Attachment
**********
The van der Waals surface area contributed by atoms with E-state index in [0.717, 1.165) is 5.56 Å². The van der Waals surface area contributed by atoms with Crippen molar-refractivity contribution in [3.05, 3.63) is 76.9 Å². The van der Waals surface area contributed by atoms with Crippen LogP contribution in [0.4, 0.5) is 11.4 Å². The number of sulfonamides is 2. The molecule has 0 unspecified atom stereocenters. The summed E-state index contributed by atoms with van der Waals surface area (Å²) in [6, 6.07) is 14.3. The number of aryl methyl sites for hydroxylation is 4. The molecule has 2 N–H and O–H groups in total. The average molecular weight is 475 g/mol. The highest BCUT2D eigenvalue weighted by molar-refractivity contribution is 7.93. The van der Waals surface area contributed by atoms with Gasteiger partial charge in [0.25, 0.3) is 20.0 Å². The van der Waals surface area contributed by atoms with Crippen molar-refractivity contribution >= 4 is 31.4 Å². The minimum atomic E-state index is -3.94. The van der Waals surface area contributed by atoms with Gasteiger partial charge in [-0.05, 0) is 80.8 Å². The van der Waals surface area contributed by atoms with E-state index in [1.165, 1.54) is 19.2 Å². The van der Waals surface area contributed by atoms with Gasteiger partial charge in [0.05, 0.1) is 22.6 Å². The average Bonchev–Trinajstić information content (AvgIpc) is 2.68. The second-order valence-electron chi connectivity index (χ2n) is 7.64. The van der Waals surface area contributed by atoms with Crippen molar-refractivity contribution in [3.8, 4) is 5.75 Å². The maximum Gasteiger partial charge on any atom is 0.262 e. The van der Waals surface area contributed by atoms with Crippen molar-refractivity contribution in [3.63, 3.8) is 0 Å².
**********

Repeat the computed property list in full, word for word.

The van der Waals surface area contributed by atoms with E-state index in [0.717, 1.165) is 5.56 Å². The van der Waals surface area contributed by atoms with Crippen molar-refractivity contribution in [3.05, 3.63) is 76.9 Å². The van der Waals surface area contributed by atoms with Crippen LogP contribution in [0.4, 0.5) is 11.4 Å². The number of sulfonamides is 2. The molecule has 0 unspecified atom stereocenters. The summed E-state index contributed by atoms with van der Waals surface area (Å²) in [6, 6.07) is 14.3. The number of aryl methyl sites for hydroxylation is 4. The molecule has 2 N–H and O–H groups in total. The average molecular weight is 475 g/mol. The highest BCUT2D eigenvalue weighted by molar-refractivity contribution is 7.93. The van der Waals surface area contributed by atoms with Gasteiger partial charge in [0.25, 0.3) is 20.0 Å². The van der Waals surface area contributed by atoms with Crippen molar-refractivity contribution >= 4 is 31.4 Å². The minimum atomic E-state index is -3.94. The van der Waals surface area contributed by atoms with Gasteiger partial charge in [-0.05, 0) is 80.8 Å². The van der Waals surface area contributed by atoms with E-state index in [1.165, 1.54) is 19.2 Å². The van der Waals surface area contributed by atoms with Gasteiger partial charge in [0.05, 0.1) is 22.6 Å². The average Bonchev–Trinajstić information content (AvgIpc) is 2.68. The second-order valence-electron chi connectivity index (χ2n) is 7.64. The van der Waals surface area contributed by atoms with Crippen molar-refractivity contribution in [3.8, 4) is 5.75 Å². The maximum Gasteiger partial charge on any atom is 0.262 e. The van der Waals surface area contributed by atoms with Crippen molar-refractivity contribution in [3.63, 3.8) is 0 Å².